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Applications of Laparoscopy and Minimally Invasive Techniques in Pediatric Urology

Anthony Balcom, MD, Assistant Professor of Urology

Pediatric urologic laparoscopy began in the mid-1980s, when laparoscopic evaluation of the non-palpable testis began, which facilitated accurate diagnosis and treatment of intra-abdominal testes. Shortly thereafter, many other applications of laparoscopy and minimally invasive techniques in pediatric urology occurred, the first of which was accurate placement of peritoneal dialysis catheters using laparoscopic guidance. This allowed us to place the dialysis catheters away from the omentum which would tend to plug the catheter. Laparoscopy then advanced to the point where we could accomplish complete laparoscopic orchidopexy successfully.


The treatment of ureteropelvic junction obstruction followed shortly thereafter — especially in children approximately seven years of age and older. The laparoscopic approach allows very precise reconstruction of the ureteropelvic junction after the excision of the stenotic segment, with minimal skin scarring, and very comparable hospital stay post-operatively. In fact, most authorities would now agree that the laparoscopic approach to the ureteropelvic junction obstruction in the older child is the preferred method.

Other procedures, such as varicocele ligation, nephrectomy for non-functioning dysplastic kidneys, especially the multicystic dysplastic kidney, ureteroneocystostomy, and partial nephrectomy for benign disease have been undertaken  with good success by the pediatric urologic laparoscopist. At Children’s Hospital of Wisconsin, however, we have not undertaken laparoscopic ureteroneocystostomy,  because we think we have superior success rates with a very small open Pfannenstiel type of “bikini line” incision. In the mid-teen patient, a laparoscopic ureteroneocystostomy would potentially be applicable.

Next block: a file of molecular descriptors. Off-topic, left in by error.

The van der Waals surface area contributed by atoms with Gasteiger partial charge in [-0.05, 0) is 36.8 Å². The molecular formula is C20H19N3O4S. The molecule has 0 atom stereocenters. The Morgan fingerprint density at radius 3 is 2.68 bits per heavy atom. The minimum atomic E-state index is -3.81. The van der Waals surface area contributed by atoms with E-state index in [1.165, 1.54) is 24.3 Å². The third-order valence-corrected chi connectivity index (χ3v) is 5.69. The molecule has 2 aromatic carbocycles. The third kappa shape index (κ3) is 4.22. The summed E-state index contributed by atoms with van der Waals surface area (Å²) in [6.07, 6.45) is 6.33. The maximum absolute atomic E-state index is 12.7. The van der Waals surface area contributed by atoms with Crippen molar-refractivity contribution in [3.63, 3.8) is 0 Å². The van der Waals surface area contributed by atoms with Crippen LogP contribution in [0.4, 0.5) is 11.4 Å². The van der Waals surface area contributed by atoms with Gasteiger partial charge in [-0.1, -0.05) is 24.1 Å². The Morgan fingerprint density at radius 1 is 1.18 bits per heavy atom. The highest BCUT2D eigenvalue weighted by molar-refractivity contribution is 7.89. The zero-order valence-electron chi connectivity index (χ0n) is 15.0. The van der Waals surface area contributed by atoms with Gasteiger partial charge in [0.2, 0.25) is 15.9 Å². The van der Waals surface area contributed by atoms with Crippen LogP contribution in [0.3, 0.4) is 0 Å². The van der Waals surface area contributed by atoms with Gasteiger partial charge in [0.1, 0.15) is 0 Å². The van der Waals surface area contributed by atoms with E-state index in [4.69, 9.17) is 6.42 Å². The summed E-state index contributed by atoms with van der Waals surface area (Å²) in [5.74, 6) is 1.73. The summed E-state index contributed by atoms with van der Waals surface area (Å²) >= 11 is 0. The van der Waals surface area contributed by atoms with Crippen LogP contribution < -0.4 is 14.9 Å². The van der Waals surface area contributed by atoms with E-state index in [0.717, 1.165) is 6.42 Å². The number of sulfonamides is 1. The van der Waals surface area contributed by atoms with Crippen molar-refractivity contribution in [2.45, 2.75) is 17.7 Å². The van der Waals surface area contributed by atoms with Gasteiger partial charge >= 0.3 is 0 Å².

As pediatric urologists, we also deal with inguinal hernias and hydroceles, and laparoscopy through the hernia sac to assess the contra-lateral processes vaginalis has also enjoyed useful application. In 1993, we were among the first in the country to incorporate laparoscopy via the hernia sac into our assessment of the contra-lateral side. The laparoscopic approach minimizes development of contra-lateral symptomatic inguinal hernias and hydroceles and minimizes repeat anesthetics for the child. We then evolved to pure laparoscopic hernia repair in boys and girls.

Some of the rare applications of laparoscopy in pediatric urology at Children’s Hospital of Wisconsin have been 1) the assessment of children with intersex anomalies, 2) staging of intra-abdominal malignancies such as lymphoma, and 3) neovaginoplasty in young women with vaginal hypoplasia. Particularly in those who have failed perineal pressure neo-vaginal dilatation, laparoscopic construction of a neo-vagina using the Vecchietti technique has been rewarding. Perhaps the laparoscopic procedure that has been the most beneficial to the child and his or her family is a laparoscopic continent cecostomy. This involves constructing a continent, catheterizable channel, typically using the vermiform appendix, through which the patient administers an antegrade enema. This is particularly applicable to the child with neurogenic bowel dysfunction from spina bifida. The child and the family can then plan bowel movements for at home, rather than the child having accidents at school, and the bladder benefits in terms of better capacity, with less urinary tract infections.
In summary, there are many applications of laparoscopy and minimally invasive surgical procedures in the field of pediatric urology. The age range of the child in whom laparoscopy is applicable has increased greatly in the past 15 years, and now, even one year olds are of sufficient body size to be potential laparoscopic candidates, specifically nephrectomy for multi-cystic dysplastic kidney. Laparoscopic pyeloplasty for UPJ obstruction would typically be considered for children four years old and older. Children benefit from less invasive surgical intervention, shorter post-operative hospital stay, improved cosmetic outcome, and less post-operative pain.
© 2014 Medical College of Wisconsin
Page Updated 06/04/2014